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From the JAMA Network |

Sunscreen Counseling by US Physicians

Daniel G. Federman, MD1,2; Robert S. Kirsner, MD, PhD3; John Concato, MD1,2
[+] Author Affiliations
1VA Connecticut Healthcare System, West Haven
2Yale University School of Medicine, West Haven, Connecticut
3University of Miami Miller School of Medicine, Miami, Florida
JAMA. 2014;312(1):87-88. doi:10.1001/jama.2014.4320.
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JAMA Dermatology

Trends in Sunscreen Recommendation Among US Physicians

Kristie L. Akamine, MD; Cheryl J. Gustafson, MD; Scott A. Davis, MA; Michelle M. Levender, MD; Steven R. Feldman, MD, PhD

Importance Sunscreen is an important part of sun protection to prevent skin cancer but may not be recommended as often as guidelines dictate.

Objective To evaluate trends in sunscreen recommendation among physicians to determine whether they are following suggested patient-education guidelines regarding sun protection, and to assess data regarding physician sunscreen recommendations to determine the association with patient demographics, physician specialty, and physician diagnosis.

Design, Setting, and Participants The National Ambulatory Medical Care Survey was queried to identify patient visits to nonfederal outpatient physician offices at US ambulatory care practices (January 1, 1989–December 26, 2010) during which sunscreen was recommended.

Main Outcomes and Measures Frequency of sunscreen recommendation.

Results According to the National Ambulatory Medical Care Survey, there were an estimated 18.30 billion patient visits nationwide. Physicians mentioned sunscreen at approximately 12.83 million visits (0.07%). Mention of sunscreen was reported by physicians at 0.9% of patient visits associated with a diagnosis of skin disease. Dermatologists recorded the mention of sunscreen the most (86.4% of all visits associated with sunscreen). However, dermatologists reported mentioning sunscreen at only 1.6% of all dermatology visits. Sunscreen was mentioned most frequently to white patients, particularly those in their eighth decade of life, and least frequently to children. Actinic keratosis was the most common diagnosis associated with sunscreen recommendation.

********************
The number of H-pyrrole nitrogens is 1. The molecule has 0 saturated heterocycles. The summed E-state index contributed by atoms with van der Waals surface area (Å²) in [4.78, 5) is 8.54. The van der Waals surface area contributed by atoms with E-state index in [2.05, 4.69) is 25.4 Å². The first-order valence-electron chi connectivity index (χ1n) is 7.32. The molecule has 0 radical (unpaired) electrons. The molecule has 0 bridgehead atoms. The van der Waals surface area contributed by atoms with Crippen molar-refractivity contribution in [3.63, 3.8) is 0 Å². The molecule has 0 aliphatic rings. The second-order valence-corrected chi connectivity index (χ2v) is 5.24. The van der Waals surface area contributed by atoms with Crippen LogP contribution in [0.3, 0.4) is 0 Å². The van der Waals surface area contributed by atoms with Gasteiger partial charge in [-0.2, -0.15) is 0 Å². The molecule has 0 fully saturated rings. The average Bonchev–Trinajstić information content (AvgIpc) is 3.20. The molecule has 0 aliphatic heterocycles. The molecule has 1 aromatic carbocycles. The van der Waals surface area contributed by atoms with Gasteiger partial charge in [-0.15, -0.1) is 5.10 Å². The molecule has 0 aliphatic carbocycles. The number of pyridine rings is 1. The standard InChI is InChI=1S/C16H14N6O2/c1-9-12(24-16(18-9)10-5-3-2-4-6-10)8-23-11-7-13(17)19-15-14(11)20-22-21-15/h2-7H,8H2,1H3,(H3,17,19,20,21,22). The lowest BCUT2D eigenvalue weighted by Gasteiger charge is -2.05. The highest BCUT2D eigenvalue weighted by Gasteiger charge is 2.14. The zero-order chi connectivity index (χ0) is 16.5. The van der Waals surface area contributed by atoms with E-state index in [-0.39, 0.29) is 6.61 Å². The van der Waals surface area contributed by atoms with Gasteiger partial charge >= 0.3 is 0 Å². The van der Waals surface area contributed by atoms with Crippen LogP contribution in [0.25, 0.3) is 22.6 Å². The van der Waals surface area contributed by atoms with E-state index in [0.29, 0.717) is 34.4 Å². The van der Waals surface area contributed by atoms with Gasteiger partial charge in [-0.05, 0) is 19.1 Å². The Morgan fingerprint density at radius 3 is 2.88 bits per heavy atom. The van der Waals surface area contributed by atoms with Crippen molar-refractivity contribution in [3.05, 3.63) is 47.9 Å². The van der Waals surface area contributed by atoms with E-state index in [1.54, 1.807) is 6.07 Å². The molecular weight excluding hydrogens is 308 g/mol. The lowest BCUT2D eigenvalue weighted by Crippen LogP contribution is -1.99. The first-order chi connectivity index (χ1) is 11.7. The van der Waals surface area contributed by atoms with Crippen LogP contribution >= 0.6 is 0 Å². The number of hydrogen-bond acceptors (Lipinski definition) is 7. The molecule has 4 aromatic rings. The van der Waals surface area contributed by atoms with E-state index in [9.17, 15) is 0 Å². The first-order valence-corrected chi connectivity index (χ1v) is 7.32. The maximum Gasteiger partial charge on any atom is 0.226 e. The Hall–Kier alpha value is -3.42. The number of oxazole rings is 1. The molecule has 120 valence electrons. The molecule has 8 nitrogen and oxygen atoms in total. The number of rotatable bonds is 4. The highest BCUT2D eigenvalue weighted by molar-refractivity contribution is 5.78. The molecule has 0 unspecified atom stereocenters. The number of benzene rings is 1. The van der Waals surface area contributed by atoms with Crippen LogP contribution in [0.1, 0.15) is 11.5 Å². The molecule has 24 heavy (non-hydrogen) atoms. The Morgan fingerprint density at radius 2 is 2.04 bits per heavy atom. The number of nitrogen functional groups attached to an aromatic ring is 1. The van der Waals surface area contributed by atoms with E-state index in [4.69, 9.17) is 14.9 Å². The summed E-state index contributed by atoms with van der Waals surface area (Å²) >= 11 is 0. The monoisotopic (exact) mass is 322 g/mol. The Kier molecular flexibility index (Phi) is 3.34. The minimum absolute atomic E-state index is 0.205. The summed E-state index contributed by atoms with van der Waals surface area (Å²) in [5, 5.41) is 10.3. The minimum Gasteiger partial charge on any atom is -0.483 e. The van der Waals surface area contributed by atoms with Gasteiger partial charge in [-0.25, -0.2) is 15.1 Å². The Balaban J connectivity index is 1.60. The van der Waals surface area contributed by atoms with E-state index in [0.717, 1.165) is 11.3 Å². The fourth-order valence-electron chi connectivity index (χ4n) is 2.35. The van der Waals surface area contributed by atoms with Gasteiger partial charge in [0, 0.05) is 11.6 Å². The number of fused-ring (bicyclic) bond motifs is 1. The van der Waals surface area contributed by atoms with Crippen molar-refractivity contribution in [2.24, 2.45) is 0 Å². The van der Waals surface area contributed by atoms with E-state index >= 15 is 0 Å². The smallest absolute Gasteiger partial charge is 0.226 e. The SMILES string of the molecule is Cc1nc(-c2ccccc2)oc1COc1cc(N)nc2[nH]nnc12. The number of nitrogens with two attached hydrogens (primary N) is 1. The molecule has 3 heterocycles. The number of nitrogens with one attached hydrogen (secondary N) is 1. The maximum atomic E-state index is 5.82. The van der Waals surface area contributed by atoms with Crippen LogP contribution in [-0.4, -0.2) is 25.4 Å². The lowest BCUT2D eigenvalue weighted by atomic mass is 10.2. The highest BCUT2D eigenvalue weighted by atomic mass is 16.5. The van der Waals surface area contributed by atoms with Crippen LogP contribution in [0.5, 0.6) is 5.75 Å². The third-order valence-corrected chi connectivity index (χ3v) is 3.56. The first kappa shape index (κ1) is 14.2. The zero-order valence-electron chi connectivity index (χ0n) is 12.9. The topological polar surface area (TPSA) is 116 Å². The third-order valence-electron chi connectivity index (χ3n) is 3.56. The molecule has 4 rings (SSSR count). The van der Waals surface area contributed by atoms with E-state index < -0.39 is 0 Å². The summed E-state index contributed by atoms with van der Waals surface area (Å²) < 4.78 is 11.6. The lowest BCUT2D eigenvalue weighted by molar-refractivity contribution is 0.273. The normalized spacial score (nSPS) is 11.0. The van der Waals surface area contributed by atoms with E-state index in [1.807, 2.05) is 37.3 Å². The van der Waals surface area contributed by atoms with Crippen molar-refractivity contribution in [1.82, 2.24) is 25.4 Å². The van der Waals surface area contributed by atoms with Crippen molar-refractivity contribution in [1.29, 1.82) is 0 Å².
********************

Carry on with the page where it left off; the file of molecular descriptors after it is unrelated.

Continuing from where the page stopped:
Conclusions and Relevance Despite encouragement to provide patient education regarding sunscreen use and sun-protective behaviors, the rate at which physicians are mentioning sunscreen at patient visits is quite low, even for patients with a history of skin cancer. The high incidence and morbidity of skin cancer can be greatly reduced with the implementation of sun-protective behaviors, which patients should be counseled about at outpatient visits.

JAMA Dermatol. 2014;150(1):51-55. doi:10.1001/jamadermatol.2013.4741.

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The American Medical Association is accredited by the Accreditation Council for Continuing Medical Education to provide continuing medical education for physicians. The AMA designates this journal-based CME activity for a maximum of 1 AMA PRA Category 1 CreditTM per course. Physicians should claim only the credit commensurate with the extent of their participation in the activity. Physicians who complete the CME course and score at least 80% correct on the quiz are eligible for AMA PRA Category 1 CreditTM.
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